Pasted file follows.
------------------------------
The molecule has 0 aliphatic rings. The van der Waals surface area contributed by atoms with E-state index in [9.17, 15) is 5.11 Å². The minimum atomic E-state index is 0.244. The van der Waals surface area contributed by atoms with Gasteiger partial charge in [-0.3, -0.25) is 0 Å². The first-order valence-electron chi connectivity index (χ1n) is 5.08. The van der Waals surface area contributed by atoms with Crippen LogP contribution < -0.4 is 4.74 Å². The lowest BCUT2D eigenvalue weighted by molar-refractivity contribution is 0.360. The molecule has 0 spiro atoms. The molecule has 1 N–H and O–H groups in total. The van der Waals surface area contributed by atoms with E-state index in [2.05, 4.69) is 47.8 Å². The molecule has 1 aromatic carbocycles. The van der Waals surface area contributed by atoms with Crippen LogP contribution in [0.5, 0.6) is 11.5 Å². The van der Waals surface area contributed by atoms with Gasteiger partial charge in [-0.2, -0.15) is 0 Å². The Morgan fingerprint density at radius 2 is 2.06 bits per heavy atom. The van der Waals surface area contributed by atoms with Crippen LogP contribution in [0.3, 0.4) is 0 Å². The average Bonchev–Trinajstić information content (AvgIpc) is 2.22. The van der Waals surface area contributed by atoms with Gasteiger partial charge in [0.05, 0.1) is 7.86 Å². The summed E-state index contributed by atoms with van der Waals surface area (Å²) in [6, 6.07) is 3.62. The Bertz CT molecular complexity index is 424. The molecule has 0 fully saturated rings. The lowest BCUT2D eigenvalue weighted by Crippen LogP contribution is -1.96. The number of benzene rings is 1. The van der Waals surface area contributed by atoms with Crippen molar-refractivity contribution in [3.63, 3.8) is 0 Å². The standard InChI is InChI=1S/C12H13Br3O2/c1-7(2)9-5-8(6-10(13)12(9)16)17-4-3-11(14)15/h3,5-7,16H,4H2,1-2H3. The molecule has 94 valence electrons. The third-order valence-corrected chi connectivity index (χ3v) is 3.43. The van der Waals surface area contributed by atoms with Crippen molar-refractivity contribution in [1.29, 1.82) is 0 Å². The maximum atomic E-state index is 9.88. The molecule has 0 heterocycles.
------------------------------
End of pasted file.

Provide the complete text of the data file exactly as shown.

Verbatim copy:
The molecule has 0 aliphatic rings. The van der Waals surface area contributed by atoms with E-state index in [9.17, 15) is 5.11 Å². The minimum atomic E-state index is 0.244. The van der Waals surface area contributed by atoms with Gasteiger partial charge in [-0.3, -0.25) is 0 Å². The first-order valence-electron chi connectivity index (χ1n) is 5.08. The van der Waals surface area contributed by atoms with Crippen LogP contribution < -0.4 is 4.74 Å². The lowest BCUT2D eigenvalue weighted by molar-refractivity contribution is 0.360. The molecule has 0 spiro atoms. The molecule has 1 N–H and O–H groups in total. The van der Waals surface area contributed by atoms with E-state index in [2.05, 4.69) is 47.8 Å². The molecule has 1 aromatic carbocycles. The van der Waals surface area contributed by atoms with Crippen LogP contribution in [0.5, 0.6) is 11.5 Å². The van der Waals surface area contributed by atoms with Gasteiger partial charge in [-0.2, -0.15) is 0 Å². The Morgan fingerprint density at radius 2 is 2.06 bits per heavy atom. The van der Waals surface area contributed by atoms with Crippen LogP contribution in [0.3, 0.4) is 0 Å². The average Bonchev–Trinajstić information content (AvgIpc) is 2.22. The van der Waals surface area contributed by atoms with Gasteiger partial charge in [0.05, 0.1) is 7.86 Å². The summed E-state index contributed by atoms with van der Waals surface area (Å²) in [6, 6.07) is 3.62. The Bertz CT molecular complexity index is 424. The molecule has 0 fully saturated rings. The lowest BCUT2D eigenvalue weighted by Crippen LogP contribution is -1.96. The number of benzene rings is 1. The van der Waals surface area contributed by atoms with Crippen molar-refractivity contribution in [3.63, 3.8) is 0 Å². The standard InChI is InChI=1S/C12H13Br3O2/c1-7(2)9-5-8(6-10(13)12(9)16)17-4-3-11(14)15/h3,5-7,16H,4H2,1-2H3. The molecule has 94 valence electrons. The third-order valence-corrected chi connectivity index (χ3v) is 3.43. The van der Waals surface area contributed by atoms with Crippen molar-refractivity contribution in [1.29, 1.82) is 0 Å². The maximum atomic E-state index is 9.88. The molecule has 0 heterocycles.